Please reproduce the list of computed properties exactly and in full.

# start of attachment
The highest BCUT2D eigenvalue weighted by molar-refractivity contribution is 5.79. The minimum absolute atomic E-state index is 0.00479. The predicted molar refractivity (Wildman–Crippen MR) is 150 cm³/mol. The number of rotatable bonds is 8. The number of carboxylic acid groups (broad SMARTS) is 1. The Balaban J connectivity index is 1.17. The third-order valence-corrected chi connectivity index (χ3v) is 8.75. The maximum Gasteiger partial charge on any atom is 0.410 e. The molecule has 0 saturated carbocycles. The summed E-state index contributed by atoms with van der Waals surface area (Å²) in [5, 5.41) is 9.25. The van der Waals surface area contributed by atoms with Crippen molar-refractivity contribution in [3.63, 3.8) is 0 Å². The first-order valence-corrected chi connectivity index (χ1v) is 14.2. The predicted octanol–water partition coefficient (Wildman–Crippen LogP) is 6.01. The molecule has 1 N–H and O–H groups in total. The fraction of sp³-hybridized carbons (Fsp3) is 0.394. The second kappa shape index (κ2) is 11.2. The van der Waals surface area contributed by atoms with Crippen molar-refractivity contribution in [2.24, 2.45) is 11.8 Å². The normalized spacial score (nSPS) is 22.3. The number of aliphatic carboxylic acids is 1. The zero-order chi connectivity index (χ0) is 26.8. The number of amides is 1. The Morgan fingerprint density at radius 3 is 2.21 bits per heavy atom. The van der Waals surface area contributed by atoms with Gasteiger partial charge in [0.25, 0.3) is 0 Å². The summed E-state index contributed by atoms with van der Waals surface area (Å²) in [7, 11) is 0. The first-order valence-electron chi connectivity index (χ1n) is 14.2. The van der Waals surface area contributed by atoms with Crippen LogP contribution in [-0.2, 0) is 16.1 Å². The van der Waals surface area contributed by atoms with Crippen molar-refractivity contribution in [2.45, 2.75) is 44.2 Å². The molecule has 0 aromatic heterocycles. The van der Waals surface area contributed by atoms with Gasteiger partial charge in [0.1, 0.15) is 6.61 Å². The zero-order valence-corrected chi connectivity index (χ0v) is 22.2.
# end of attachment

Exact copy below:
The highest BCUT2D eigenvalue weighted by molar-refractivity contribution is 5.79. The minimum absolute atomic E-state index is 0.00479. The predicted molar refractivity (Wildman–Crippen MR) is 150 cm³/mol. The number of rotatable bonds is 8. The number of carboxylic acid groups (broad SMARTS) is 1. The Balaban J connectivity index is 1.17. The third-order valence-corrected chi connectivity index (χ3v) is 8.75. The maximum Gasteiger partial charge on any atom is 0.410 e. The molecule has 0 saturated carbocycles. The summed E-state index contributed by atoms with van der Waals surface area (Å²) in [5, 5.41) is 9.25. The van der Waals surface area contributed by atoms with Crippen molar-refractivity contribution in [3.63, 3.8) is 0 Å². The first-order valence-corrected chi connectivity index (χ1v) is 14.2. The predicted octanol–water partition coefficient (Wildman–Crippen LogP) is 6.01. The molecule has 1 N–H and O–H groups in total. The fraction of sp³-hybridized carbons (Fsp3) is 0.394. The second kappa shape index (κ2) is 11.2. The van der Waals surface area contributed by atoms with Crippen molar-refractivity contribution in [2.24, 2.45) is 11.8 Å². The normalized spacial score (nSPS) is 22.3. The number of aliphatic carboxylic acids is 1. The zero-order chi connectivity index (χ0) is 26.8. The number of amides is 1. The Morgan fingerprint density at radius 3 is 2.21 bits per heavy atom. The van der Waals surface area contributed by atoms with Gasteiger partial charge in [0.25, 0.3) is 0 Å². The summed E-state index contributed by atoms with van der Waals surface area (Å²) in [7, 11) is 0. The first-order valence-electron chi connectivity index (χ1n) is 14.2. The van der Waals surface area contributed by atoms with Crippen LogP contribution in [-0.2, 0) is 16.1 Å². The van der Waals surface area contributed by atoms with Crippen molar-refractivity contribution in [2.45, 2.75) is 44.2 Å². The molecule has 0 aromatic heterocycles. The van der Waals surface area contributed by atoms with Gasteiger partial charge in [0.1, 0.15) is 6.61 Å². The zero-order valence-corrected chi connectivity index (χ0v) is 22.2.